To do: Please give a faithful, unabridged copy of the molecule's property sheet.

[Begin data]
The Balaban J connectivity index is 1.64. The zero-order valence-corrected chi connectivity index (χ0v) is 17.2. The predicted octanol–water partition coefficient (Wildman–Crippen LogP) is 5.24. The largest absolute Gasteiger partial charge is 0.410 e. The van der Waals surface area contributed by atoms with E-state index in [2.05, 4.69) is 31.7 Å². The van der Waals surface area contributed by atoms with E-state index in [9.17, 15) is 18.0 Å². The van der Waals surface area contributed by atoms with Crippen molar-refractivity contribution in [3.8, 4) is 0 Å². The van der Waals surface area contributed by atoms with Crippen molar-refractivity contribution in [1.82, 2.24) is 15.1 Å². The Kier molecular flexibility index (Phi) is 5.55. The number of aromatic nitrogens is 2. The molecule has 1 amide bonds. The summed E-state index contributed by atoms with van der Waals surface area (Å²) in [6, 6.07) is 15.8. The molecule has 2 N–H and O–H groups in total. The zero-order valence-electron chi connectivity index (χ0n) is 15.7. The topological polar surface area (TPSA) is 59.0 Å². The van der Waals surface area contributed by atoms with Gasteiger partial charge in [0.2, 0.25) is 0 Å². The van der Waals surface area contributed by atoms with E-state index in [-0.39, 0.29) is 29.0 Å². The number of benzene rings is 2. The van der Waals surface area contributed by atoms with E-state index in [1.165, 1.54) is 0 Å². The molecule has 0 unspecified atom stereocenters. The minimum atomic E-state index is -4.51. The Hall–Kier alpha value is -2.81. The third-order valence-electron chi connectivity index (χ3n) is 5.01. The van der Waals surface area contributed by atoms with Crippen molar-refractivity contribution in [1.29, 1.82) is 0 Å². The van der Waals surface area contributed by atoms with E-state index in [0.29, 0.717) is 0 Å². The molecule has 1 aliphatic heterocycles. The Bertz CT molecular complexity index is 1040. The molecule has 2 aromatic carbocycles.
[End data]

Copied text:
The Balaban J connectivity index is 1.64. The zero-order valence-corrected chi connectivity index (χ0v) is 17.2. The predicted octanol–water partition coefficient (Wildman–Crippen LogP) is 5.24. The largest absolute Gasteiger partial charge is 0.410 e. The van der Waals surface area contributed by atoms with E-state index in [2.05, 4.69) is 31.7 Å². The van der Waals surface area contributed by atoms with E-state index in [9.17, 15) is 18.0 Å². The van der Waals surface area contributed by atoms with Crippen molar-refractivity contribution in [3.8, 4) is 0 Å². The van der Waals surface area contributed by atoms with Crippen molar-refractivity contribution in [1.82, 2.24) is 15.1 Å². The Kier molecular flexibility index (Phi) is 5.55. The number of aromatic nitrogens is 2. The molecule has 1 amide bonds. The summed E-state index contributed by atoms with van der Waals surface area (Å²) in [6, 6.07) is 15.8. The molecule has 2 N–H and O–H groups in total. The zero-order valence-electron chi connectivity index (χ0n) is 15.7. The topological polar surface area (TPSA) is 59.0 Å². The van der Waals surface area contributed by atoms with Gasteiger partial charge in [0.2, 0.25) is 0 Å². The van der Waals surface area contributed by atoms with E-state index in [-0.39, 0.29) is 29.0 Å². The number of benzene rings is 2. The van der Waals surface area contributed by atoms with E-state index in [1.165, 1.54) is 0 Å². The molecule has 0 unspecified atom stereocenters. The minimum atomic E-state index is -4.51. The Hall–Kier alpha value is -2.81. The third-order valence-electron chi connectivity index (χ3n) is 5.01. The van der Waals surface area contributed by atoms with Crippen molar-refractivity contribution in [1.29, 1.82) is 0 Å². The van der Waals surface area contributed by atoms with E-state index in [0.29, 0.717) is 0 Å². The molecule has 1 aliphatic heterocycles. The Bertz CT molecular complexity index is 1040. The molecule has 2 aromatic carbocycles.